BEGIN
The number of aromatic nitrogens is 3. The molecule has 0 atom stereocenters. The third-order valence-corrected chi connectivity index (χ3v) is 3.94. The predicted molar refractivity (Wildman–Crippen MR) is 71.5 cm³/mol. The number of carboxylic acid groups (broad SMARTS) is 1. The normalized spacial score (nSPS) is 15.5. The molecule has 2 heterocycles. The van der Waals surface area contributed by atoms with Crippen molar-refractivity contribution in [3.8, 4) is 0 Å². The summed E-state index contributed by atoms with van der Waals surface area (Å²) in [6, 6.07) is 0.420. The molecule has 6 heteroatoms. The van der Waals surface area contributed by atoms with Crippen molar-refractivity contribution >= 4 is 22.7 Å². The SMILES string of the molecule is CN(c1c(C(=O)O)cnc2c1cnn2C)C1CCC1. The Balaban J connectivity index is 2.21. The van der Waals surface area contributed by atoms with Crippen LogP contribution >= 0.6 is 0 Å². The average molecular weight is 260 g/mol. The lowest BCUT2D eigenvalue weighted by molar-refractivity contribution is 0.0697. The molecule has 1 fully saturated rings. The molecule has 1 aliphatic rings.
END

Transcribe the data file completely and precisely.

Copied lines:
The number of aromatic nitrogens is 3. The molecule has 0 atom stereocenters. The third-order valence-corrected chi connectivity index (χ3v) is 3.94. The predicted molar refractivity (Wildman–Crippen MR) is 71.5 cm³/mol. The number of carboxylic acid groups (broad SMARTS) is 1. The normalized spacial score (nSPS) is 15.5. The molecule has 2 heterocycles. The van der Waals surface area contributed by atoms with Crippen molar-refractivity contribution in [3.8, 4) is 0 Å². The summed E-state index contributed by atoms with van der Waals surface area (Å²) in [6, 6.07) is 0.420. The molecule has 6 heteroatoms. The van der Waals surface area contributed by atoms with Crippen molar-refractivity contribution >= 4 is 22.7 Å². The SMILES string of the molecule is CN(c1c(C(=O)O)cnc2c1cnn2C)C1CCC1. The Balaban J connectivity index is 2.21. The van der Waals surface area contributed by atoms with Crippen LogP contribution >= 0.6 is 0 Å². The average molecular weight is 260 g/mol. The lowest BCUT2D eigenvalue weighted by molar-refractivity contribution is 0.0697. The molecule has 1 fully saturated rings. The molecule has 1 aliphatic rings.